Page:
Wednesday, October 14, 2009

Moeaki touchdowns

Tony Moeaki looked good against our defense. To the tune of 105 yards on 6 receptions. I wasn't exactly sure why. When I was watching the game, I thought that Robinson called a zero blitz on the plays and Moeaki slipped out for his two long touchdown receptions. Going back and watching the videos is... a lot more disappointing. Take a look:

Michigan is lined up in man coverage with Kovacs covering the slot receiver to the top of the screen. Warren and Woolfolk have their respective WRs. Williams, the other safety on the field is lined up on the line of scrimmage, showing blitz. Michigan is showing an all-out blitz.

At the snap, Michigan brings a zero blitz, leaving Kovacs, Woolfolk, and Warren to cover their receivers one-on-one. The huge mistake comes at the hands of Williams, who is lined up at the line of scrimmage. His responsibility here is to read the tight end. If the tight end stays in to block, Williams blitzes. If the tight end pops out, Williams has him in coverage.

The linebackers are now bringing their blitz. Williams reads Moeaki who has a delayed, block-release call. If you watch the video, you see Williams hesitate before he starts to blitz, like he is above. Here, Moeaki is still engaged in his block (the top blocker in at the line of scrimmage). You can see Williams crashing hard, not watching Moeaki anymore.

Moeaki has now released from his block, once Williams runs by him. The slot receiver is about to break into a corner route, pulling Kovacs to the sideline and leaving the entire center of the field open.

Moeaki catches the ball with no one anywhere near him. Kovacs has now turned his back to the middle of the field to cover the corner route that the slot receiver is running. Woolfolk and Warren have good coverage on their men but are nowhere near Moeaki, who scampers 35 yards to the endzone, untouched. This play is completely on Williams. Check the video:

Take a look at the other Moeaki long touchdown after the break

When I was watching the game, I thought that they ran basically the exact same play to free Moeaki again. Not true. This second play is entirely on the three linebackers. I'm not exactly sure who was supposed to cover Moeaki, but all three linebackers bit hard on play action on this play. Stanzi had two different receivers who could've run, untouched, into the end zone on this play.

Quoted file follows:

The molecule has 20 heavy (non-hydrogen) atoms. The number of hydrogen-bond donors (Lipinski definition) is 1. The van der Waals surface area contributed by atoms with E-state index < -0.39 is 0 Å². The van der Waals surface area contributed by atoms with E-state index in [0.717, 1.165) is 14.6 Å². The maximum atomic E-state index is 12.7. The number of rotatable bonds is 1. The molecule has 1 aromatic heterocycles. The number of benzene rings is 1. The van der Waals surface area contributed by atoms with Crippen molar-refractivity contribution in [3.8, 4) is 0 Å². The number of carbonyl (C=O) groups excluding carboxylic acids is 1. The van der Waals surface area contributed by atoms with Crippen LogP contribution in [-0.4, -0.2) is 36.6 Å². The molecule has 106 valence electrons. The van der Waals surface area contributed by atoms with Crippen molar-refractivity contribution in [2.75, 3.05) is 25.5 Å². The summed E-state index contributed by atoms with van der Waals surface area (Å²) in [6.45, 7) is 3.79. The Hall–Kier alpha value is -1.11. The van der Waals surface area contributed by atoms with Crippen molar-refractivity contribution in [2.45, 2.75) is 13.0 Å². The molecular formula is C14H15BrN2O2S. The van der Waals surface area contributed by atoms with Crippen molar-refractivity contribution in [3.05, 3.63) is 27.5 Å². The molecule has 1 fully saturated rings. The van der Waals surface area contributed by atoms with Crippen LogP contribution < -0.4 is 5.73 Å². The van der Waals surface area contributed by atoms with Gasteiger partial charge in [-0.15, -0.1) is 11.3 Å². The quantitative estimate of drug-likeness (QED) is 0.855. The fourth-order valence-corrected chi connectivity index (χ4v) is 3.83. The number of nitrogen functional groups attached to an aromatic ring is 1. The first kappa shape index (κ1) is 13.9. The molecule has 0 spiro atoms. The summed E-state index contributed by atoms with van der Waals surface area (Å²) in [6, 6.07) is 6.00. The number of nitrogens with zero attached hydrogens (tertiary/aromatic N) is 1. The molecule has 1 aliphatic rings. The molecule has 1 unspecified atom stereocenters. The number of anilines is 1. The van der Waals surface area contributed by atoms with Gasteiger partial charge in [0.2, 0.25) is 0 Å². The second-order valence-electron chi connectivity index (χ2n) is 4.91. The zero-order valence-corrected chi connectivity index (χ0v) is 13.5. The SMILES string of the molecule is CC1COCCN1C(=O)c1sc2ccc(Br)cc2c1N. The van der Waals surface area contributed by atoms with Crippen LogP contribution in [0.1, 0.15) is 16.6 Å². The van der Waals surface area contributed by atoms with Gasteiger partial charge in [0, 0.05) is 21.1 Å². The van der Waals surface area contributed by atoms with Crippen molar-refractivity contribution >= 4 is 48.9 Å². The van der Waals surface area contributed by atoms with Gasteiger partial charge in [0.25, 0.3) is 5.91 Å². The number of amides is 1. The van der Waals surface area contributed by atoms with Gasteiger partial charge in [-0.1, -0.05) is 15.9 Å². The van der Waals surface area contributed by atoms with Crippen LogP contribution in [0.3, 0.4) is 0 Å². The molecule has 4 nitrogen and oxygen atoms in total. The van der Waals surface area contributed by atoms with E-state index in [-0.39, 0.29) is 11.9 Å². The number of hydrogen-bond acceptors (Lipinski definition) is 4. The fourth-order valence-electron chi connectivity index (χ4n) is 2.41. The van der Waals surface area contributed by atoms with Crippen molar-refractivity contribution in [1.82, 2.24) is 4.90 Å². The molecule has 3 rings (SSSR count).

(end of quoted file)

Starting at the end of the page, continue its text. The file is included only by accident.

Michigan is lined up in a 4-3 here with Warren in single coverage at the top of the screen. Iowa has a tight end and motions their slot receiver into an H-back position. Woolfolk starts deep but creeps up to the line of scrimmage and comes on a blitz. Kovacs is set up as the only safety and is shaded over the strongside of the play. My guess is that he is supposed to cover Moeaki or the H-back on the strongside of play. He doesn't do either.

After the snap, the H-back and Moeaki (on the bottom of the screen) both release upfield. Stanzi is faking the handoff in the backfield and will end up rolling out to his right. Kovacs is sitting down, waiting on the run, and Woolfolk comes on a delayed blitz. All three linebackers bite hard on the play fake.

Stanzi is rolling out, Woolfolk is filling the gap in front of him. No one is covering Moeaki, who is coming across the play on a drag, or the H-back who is running  a seam route. The linebackers now realize how badly they've been fooled and are running to catch up. Kovacs also bit on the run and is way behind in his coverage.

Stanzi throws to a now wide open Moeaki who's being chased by the three linebackers. Woolfolk is turning upfield to try and recover. He comes close but doesn't get there.

Kovacs is terribly out of position and will be blocked off by the H-back. Moeaki gets a good block from his WR on Warren. The linebackers chase him helplessly, and Woolfolk is hauling to catch up, but doesn't get there. Once again, Moeaki walks into the endzone untouched. The film:

What did we learn from all of this? Well, nothing really. Our linebackers are bad in coverage and have trouble reading plays. Kovacs is similarly deficient and has clearly been instructed/coached into being a run stuffer. That's his number one priority. Williams similarly has trouble diagnosing plays. This is a teaching point for the team and something they'll certainly go over in film sessions. It's disappointing that these huge mistakes (that reek of 2008) had to come in such a winable game.


Emery said...

I can't wait for the Moeaki tag to really explode over the next few years.

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